Penalties for possession, use or trafficking of illegal drugs are severe and can include lengthy imprisonment or fines, even for small amounts.
Photography of government offices, military or security establishments or officials, and of people without their consent, is prohibited and could result in detention. If in doubt, don’t take a picture.
Droughts, flash floods and sand and dust storms occur.
New Zealanders travelling or living in Jordan should have a comprehensive travel insurance policy in place that includes provision for medical evacuation by air. Medical facilities outside of major cities are generally basic.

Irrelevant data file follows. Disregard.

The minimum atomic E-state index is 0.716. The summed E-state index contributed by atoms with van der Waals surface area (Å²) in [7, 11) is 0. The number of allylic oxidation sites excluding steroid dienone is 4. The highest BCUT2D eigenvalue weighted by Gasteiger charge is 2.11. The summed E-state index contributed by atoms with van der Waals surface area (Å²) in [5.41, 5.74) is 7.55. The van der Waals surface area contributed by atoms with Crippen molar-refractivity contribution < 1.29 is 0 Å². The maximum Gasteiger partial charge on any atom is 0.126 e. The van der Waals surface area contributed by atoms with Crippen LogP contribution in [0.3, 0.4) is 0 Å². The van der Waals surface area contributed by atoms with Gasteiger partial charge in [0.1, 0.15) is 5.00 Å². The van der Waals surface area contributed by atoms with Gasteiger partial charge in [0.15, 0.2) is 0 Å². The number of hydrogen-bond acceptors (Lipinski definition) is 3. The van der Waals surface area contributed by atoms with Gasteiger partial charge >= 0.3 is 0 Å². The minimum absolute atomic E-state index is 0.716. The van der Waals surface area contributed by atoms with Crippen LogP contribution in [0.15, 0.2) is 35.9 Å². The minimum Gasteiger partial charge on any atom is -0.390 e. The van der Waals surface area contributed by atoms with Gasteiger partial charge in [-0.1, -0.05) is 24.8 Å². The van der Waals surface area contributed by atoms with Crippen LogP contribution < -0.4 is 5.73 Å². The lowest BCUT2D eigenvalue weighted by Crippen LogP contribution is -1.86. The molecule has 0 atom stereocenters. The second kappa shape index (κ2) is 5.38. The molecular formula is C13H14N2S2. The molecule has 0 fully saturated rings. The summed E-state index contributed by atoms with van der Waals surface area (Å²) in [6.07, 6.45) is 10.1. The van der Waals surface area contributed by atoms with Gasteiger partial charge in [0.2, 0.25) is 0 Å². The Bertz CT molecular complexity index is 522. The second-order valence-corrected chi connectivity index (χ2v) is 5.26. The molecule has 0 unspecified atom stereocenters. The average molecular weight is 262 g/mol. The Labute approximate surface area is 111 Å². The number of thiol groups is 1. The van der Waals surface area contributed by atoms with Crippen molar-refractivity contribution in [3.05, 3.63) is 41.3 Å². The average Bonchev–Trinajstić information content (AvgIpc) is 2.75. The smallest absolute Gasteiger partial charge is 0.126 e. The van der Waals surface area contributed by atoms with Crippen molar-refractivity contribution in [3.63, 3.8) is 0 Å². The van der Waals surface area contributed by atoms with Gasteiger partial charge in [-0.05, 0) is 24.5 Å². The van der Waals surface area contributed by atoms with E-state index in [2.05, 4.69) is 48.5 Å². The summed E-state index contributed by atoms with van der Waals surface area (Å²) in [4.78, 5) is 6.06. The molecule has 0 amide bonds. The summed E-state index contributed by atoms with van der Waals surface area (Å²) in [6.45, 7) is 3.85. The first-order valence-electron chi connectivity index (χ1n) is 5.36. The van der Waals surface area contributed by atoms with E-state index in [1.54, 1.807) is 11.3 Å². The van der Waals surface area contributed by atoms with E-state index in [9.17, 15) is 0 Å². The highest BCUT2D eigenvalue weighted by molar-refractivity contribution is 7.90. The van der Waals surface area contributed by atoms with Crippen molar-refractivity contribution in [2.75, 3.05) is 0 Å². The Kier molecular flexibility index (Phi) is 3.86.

New Zealanders in Jordan are encouraged to register their details with the Ministry of Foreign Affairs and Trade.
The New Zealand Embassy Ankara, Turkey is accredited to Jordan
Street Address Kizkulesi Sokak No.11, Gaziosmanpasa, Ankara , Turkey Telephone + 90 312 446 3333 Fax +90 312 446 3317 Email email@example.com Web Site http://www.mfat.govt.nz/turkey Hours Mon - Fri 0830 - 1700
New Zealand Honorary Consulate Amman, Jordan
Street Address Muqabalain - Al-Quds Street, Jwico's Factory, Amman, Jordan Postal Address PO Box 5272 Amman, 11183, Jordan Telephone +962 6 420 5112 Fax +962 6 420 5113 Email firstname.lastname@example.org
See our regional advice for the Middle East
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Accredited New Zealand Embassy Turkey
Kizkulesi Sokak No.11, Gaziosmanpasa, Ankara , Turkey
Telephone: + 90 312 446 3333
Fax: +90 312 446 3317
Hours: Mon - Fri 0830 - 1700